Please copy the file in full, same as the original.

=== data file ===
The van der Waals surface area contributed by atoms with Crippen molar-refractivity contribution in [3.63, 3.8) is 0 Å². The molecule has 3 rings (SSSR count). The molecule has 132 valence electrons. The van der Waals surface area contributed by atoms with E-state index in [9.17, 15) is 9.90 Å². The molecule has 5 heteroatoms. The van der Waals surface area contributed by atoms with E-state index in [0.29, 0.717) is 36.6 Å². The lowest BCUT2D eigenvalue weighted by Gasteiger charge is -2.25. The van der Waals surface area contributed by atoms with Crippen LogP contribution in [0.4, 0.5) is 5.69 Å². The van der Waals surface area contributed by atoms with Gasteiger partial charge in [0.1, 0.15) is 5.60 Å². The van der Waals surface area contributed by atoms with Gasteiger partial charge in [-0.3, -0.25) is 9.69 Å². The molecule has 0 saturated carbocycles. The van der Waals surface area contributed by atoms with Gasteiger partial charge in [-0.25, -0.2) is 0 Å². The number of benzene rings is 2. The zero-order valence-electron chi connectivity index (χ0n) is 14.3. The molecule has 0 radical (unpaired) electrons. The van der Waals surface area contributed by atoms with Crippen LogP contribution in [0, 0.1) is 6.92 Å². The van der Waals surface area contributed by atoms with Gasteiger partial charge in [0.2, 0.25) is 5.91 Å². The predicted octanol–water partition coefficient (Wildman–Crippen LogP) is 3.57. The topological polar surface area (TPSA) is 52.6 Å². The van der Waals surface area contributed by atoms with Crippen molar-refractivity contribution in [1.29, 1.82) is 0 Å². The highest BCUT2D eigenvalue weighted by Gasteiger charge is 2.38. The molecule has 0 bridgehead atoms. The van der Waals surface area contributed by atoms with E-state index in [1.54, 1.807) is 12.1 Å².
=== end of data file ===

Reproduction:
The van der Waals surface area contributed by atoms with Crippen molar-refractivity contribution in [3.63, 3.8) is 0 Å². The molecule has 3 rings (SSSR count). The molecule has 132 valence electrons. The van der Waals surface area contributed by atoms with E-state index in [9.17, 15) is 9.90 Å². The molecule has 5 heteroatoms. The van der Waals surface area contributed by atoms with E-state index in [0.29, 0.717) is 36.6 Å². The lowest BCUT2D eigenvalue weighted by Gasteiger charge is -2.25. The van der Waals surface area contributed by atoms with Crippen LogP contribution in [0.4, 0.5) is 5.69 Å². The van der Waals surface area contributed by atoms with Gasteiger partial charge in [0.1, 0.15) is 5.60 Å². The van der Waals surface area contributed by atoms with Gasteiger partial charge in [-0.3, -0.25) is 9.69 Å². The molecule has 0 saturated carbocycles. The van der Waals surface area contributed by atoms with Gasteiger partial charge in [-0.25, -0.2) is 0 Å². The number of benzene rings is 2. The zero-order valence-electron chi connectivity index (χ0n) is 14.3. The molecule has 0 radical (unpaired) electrons. The van der Waals surface area contributed by atoms with Crippen LogP contribution in [0, 0.1) is 6.92 Å². The van der Waals surface area contributed by atoms with Gasteiger partial charge in [0.2, 0.25) is 5.91 Å². The predicted octanol–water partition coefficient (Wildman–Crippen LogP) is 3.57. The topological polar surface area (TPSA) is 52.6 Å². The van der Waals surface area contributed by atoms with Crippen molar-refractivity contribution in [1.29, 1.82) is 0 Å². The highest BCUT2D eigenvalue weighted by Gasteiger charge is 2.38. The molecule has 0 bridgehead atoms. The van der Waals surface area contributed by atoms with E-state index in [1.54, 1.807) is 12.1 Å².